It’s electrifying!Steam crackers go electric
“The cracking process in an electrically heated steam cracker is essentially the same as in a conventional plant,” notes Rainer Kemper, Technology Advisor for Sustainable Hydrocarbon Solutions, coordinating all Linde Engineering efforts for development and commercialization of this new technology. “So we are developing a concept that basically enables existing plants to be retrofitted. That being said, electrification of a steam cracker represents an impressive technical breakthrough.” The e-furnace technology almost completely eliminates CO2 emissions from the furnace section during normal operation due to the absence of direct emissions. Carbon emission savings of 95 percent or more are possible. Using renewable energy will also lower indirect emissions. Other anticipated benefits of the e-furnace design include improved and more uniform heat input, which enhances cracking performance and reduces the build-up of coke in the reactor. This may extend on-stream time between decoking operations, further contributing to lower total CO2 emissions.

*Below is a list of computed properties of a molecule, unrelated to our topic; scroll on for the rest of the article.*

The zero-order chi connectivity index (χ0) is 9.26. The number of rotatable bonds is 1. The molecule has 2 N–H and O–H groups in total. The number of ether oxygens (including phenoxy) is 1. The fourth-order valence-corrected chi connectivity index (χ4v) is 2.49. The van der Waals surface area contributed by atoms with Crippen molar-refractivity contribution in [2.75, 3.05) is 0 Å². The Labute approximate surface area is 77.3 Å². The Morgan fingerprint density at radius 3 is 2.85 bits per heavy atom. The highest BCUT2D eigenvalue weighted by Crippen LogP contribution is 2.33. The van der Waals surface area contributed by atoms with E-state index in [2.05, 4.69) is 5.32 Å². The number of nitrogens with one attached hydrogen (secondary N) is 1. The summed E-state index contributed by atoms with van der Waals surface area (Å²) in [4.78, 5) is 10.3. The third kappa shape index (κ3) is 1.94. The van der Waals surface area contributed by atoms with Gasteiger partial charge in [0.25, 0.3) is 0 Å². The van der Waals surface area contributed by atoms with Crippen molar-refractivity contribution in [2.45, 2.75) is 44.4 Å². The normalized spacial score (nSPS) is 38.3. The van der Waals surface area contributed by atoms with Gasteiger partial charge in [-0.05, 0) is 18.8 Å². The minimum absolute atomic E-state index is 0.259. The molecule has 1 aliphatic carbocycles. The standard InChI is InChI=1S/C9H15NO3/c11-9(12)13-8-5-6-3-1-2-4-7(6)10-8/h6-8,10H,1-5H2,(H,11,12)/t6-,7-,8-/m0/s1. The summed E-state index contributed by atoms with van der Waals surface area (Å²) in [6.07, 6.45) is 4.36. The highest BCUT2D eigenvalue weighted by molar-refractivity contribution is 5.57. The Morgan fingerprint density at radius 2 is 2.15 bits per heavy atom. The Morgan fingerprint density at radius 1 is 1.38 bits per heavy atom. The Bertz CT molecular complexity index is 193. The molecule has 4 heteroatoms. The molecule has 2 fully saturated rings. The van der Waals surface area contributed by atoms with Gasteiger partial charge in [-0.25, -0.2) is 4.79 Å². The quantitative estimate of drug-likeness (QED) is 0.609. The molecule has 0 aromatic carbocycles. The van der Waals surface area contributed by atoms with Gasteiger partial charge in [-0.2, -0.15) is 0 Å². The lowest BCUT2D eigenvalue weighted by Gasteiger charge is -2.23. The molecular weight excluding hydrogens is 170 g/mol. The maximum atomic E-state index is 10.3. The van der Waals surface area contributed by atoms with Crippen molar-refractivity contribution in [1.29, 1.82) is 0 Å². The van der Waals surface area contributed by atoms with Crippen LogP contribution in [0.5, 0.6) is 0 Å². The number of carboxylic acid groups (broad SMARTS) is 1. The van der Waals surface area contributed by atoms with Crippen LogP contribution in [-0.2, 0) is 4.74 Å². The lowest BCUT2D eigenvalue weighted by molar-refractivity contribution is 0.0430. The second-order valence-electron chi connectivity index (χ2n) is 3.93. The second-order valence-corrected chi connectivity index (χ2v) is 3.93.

E-furnace highlights include improved thermal efficiency. More than 95 percent of the electrical power can be directly utilized in the cracking coils, partially heating the feed and conducting the cracking reaction. By contrast, a conventional fired furnace typically transfers only 40 to 45 percent of the fired duty to the coils. The remaining heat in the flue gas is generally partially recovered for secondary low-temperature use like feed preheating or steam generation. By improving efficiency, electrification thus speaks to the sustainability and decarbonization trends that are driving industry worldwide.
This resonates with BASF’s commitment to sustainability. “BASF’s mission is to achieve climate neutrality, and electrification of the hugely energy-intensive steam cracker is a significant milestone in our transformation journey towards net zero,” commented Dr. Martin Brudermüller, Chairman of the Board of Executive Directors of BASF SE.
Heating the steam cracker by electricity provides yet another benefit in the form of surplus methane. “Since the plant is not heated by fuel gas, the methane that forms in the steam cracking process as side product can be re-used as a natural gas replacement, for example, or as a chemical feedstock to produce ammonia, CO, H2, methanol or acetylene,” Hofstaetter explains.